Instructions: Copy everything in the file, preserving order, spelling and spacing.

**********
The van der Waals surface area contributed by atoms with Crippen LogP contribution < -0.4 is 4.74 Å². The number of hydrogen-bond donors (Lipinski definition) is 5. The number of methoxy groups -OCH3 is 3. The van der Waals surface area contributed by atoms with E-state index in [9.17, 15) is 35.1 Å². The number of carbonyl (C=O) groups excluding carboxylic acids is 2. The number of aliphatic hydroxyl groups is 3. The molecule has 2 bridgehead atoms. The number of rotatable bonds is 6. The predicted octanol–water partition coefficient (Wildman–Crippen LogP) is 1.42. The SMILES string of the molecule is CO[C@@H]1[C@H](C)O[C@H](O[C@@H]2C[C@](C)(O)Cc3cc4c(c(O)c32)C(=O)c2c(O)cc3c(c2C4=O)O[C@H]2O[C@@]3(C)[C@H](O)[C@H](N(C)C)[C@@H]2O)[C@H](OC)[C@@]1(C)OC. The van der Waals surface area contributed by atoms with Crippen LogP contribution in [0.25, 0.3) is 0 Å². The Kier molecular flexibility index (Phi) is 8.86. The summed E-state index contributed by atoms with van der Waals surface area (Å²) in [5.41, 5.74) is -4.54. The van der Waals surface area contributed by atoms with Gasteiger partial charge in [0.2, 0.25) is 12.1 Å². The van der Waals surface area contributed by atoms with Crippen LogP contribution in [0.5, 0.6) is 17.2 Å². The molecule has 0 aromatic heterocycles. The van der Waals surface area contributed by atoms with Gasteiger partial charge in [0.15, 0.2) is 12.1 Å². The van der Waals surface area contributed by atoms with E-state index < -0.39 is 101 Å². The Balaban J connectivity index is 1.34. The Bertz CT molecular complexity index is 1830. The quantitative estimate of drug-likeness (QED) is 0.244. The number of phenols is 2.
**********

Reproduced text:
The van der Waals surface area contributed by atoms with Crippen LogP contribution < -0.4 is 4.74 Å². The number of hydrogen-bond donors (Lipinski definition) is 5. The number of methoxy groups -OCH3 is 3. The van der Waals surface area contributed by atoms with E-state index in [9.17, 15) is 35.1 Å². The number of carbonyl (C=O) groups excluding carboxylic acids is 2. The number of aliphatic hydroxyl groups is 3. The molecule has 2 bridgehead atoms. The number of rotatable bonds is 6. The predicted octanol–water partition coefficient (Wildman–Crippen LogP) is 1.42. The SMILES string of the molecule is CO[C@@H]1[C@H](C)O[C@H](O[C@@H]2C[C@](C)(O)Cc3cc4c(c(O)c32)C(=O)c2c(O)cc3c(c2C4=O)O[C@H]2O[C@@]3(C)[C@H](O)[C@H](N(C)C)[C@@H]2O)[C@H](OC)[C@@]1(C)OC. The van der Waals surface area contributed by atoms with Crippen LogP contribution in [0.25, 0.3) is 0 Å². The Kier molecular flexibility index (Phi) is 8.86. The summed E-state index contributed by atoms with van der Waals surface area (Å²) in [5.41, 5.74) is -4.54. The van der Waals surface area contributed by atoms with Gasteiger partial charge in [0.2, 0.25) is 12.1 Å². The van der Waals surface area contributed by atoms with Crippen LogP contribution in [0.5, 0.6) is 17.2 Å². The molecule has 0 aromatic heterocycles. The van der Waals surface area contributed by atoms with Gasteiger partial charge in [0.15, 0.2) is 12.1 Å². The van der Waals surface area contributed by atoms with E-state index < -0.39 is 101 Å². The Balaban J connectivity index is 1.34. The Bertz CT molecular complexity index is 1830. The quantitative estimate of drug-likeness (QED) is 0.244. The number of phenols is 2.